September 26, 2023

London extends annual $1B+ building streak despite dip in home construction

London blew well past the $1-billion building mark for the seventh straight year in 2022, but rising interest rates took the shine off new housing construction.

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London blew well past the $1-billion building mark for the seventh straight year in 2022, but rising interest rates took the shine off new housing construction.

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City hall issued $1.6 billion in building permits in 2022 despite a steep drop in residential approvals, new figures show. That’s just $300,000 shy of 2021’s record of $1.63 billion, said Peter Kokkoros, city hall’s building director.

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After 2021, “I expected to . . . sort of start trending down to normal numbers,” he said. “But last year we came really close . . . so I would say that that was a bit of a surprise for us.”

Before the ongoing streak, London had hit the $1-billion mark just once, in 2011.

Construction of institutional, commercial and industrial structures, such as post-secondary buildings and school additions, played a big part, Kokkoros said, after the city saw the number of residential units approved drop 35 per cent from 2021.

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In total, city hall issued 4,176 permits, representing 2,598 new dwelling units.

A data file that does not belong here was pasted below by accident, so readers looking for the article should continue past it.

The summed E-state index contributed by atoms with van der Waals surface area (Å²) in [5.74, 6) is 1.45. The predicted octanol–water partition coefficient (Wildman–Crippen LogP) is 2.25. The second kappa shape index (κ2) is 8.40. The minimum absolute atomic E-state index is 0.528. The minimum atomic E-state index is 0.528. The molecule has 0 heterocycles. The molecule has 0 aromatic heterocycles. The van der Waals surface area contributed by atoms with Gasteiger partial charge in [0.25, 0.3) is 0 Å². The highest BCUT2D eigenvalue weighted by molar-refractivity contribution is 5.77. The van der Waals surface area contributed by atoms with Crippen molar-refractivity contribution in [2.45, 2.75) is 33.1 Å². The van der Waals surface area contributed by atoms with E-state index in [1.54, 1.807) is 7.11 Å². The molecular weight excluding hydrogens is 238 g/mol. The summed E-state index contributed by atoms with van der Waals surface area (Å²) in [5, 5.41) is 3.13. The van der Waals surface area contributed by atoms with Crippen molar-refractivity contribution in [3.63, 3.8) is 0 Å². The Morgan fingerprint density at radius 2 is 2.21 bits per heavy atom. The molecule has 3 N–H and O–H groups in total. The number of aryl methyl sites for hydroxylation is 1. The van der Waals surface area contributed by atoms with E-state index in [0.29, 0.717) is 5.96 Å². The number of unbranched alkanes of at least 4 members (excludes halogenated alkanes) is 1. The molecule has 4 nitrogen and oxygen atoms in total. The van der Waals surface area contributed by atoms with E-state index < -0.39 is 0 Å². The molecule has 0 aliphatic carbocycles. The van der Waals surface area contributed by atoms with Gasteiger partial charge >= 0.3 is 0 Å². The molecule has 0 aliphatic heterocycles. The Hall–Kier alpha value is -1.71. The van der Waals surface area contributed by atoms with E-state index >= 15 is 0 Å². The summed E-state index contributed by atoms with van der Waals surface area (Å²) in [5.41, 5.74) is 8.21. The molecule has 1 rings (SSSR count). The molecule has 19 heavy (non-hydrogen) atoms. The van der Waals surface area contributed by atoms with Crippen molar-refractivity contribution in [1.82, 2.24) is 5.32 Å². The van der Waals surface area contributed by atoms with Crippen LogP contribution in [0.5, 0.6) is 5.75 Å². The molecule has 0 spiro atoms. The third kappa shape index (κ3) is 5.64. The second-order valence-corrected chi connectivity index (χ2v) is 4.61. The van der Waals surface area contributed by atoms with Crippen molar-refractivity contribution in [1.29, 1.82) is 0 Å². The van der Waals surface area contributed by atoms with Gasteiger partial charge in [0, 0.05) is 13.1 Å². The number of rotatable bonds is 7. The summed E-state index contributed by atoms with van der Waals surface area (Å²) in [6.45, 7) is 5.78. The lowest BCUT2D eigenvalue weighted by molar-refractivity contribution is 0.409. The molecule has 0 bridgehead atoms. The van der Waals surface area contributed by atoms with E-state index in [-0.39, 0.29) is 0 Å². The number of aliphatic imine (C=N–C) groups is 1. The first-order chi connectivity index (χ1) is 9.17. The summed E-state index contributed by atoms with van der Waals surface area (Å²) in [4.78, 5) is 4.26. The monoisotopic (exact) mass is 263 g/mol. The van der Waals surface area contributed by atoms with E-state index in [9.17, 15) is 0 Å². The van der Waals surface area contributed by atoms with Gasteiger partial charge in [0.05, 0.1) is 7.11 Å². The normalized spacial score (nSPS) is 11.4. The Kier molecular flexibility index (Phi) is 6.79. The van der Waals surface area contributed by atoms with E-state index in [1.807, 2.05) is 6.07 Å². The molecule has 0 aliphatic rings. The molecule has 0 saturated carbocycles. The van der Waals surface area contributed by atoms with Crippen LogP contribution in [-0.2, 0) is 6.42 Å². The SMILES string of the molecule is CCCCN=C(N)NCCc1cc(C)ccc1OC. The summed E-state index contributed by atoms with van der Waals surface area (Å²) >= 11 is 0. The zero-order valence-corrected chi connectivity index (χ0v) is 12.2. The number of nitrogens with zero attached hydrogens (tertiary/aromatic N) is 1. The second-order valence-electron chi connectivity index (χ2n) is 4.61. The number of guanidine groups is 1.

The biggest drop was in single-family homes. Only 612 such homes were approved in 2022, down 41 per cent from 1,047 in 2021.

Chalk that up to market uncertainty in the wake of the Bank of Canada’s decision to quickly hike interest rates to rein in inflation, said Jared Zaifman, head of the London Home Builders’ Association.

“It’s definitely scared a number of potential buyers of different types of residential properties, and people are looking for stability in the market before they make that purchase,” he said.

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“Builders have seen that as well and they know that it’s hard to invest so much money into new home construction knowing that buyers are not there right now or not quite ready to pull the trigger.”

As interest rates have risen, the average resale price of London homes has dropped steadily to $585,000 in January, down 25 per cent from the same month in 2022. Some analysts predict further declines in coming months before stabilizing in the spring.

“I think that’s certainly why we’ve seen some of that slowdown, especially in comparison to how busy the previous years were,” Zaifman said. “And, certainly, that’s something we’ve seen not only in surrounding communities, but across the province as well.”

But 2022 was likely a blip, he added.

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London’s commitment to meet a provincial target of building 47,000 units over the next 10 years is a big incentive that likely will see residential construction rebound, Zaifman said, a view shared by Kokkoros.

“We know that we’re going to have a lot of people continuing to come to London from other parts of the province and the country as we’re still a fairly affordable urban centre,” Zaifman said.

“And then, in addition, we know that immigration numbers are going to continue to keep going up, so we’re going to have an incredible demand on the residential side in London for many years to come.”

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Value of construction permits issued by city hall:

2022: $1.6 billion

2021: $1.63 billion

2020: $1.62 billion

2019: $1.37 billion

2018: $1.01 billion

2017: $1.1 billion

2016: $1.4 billion


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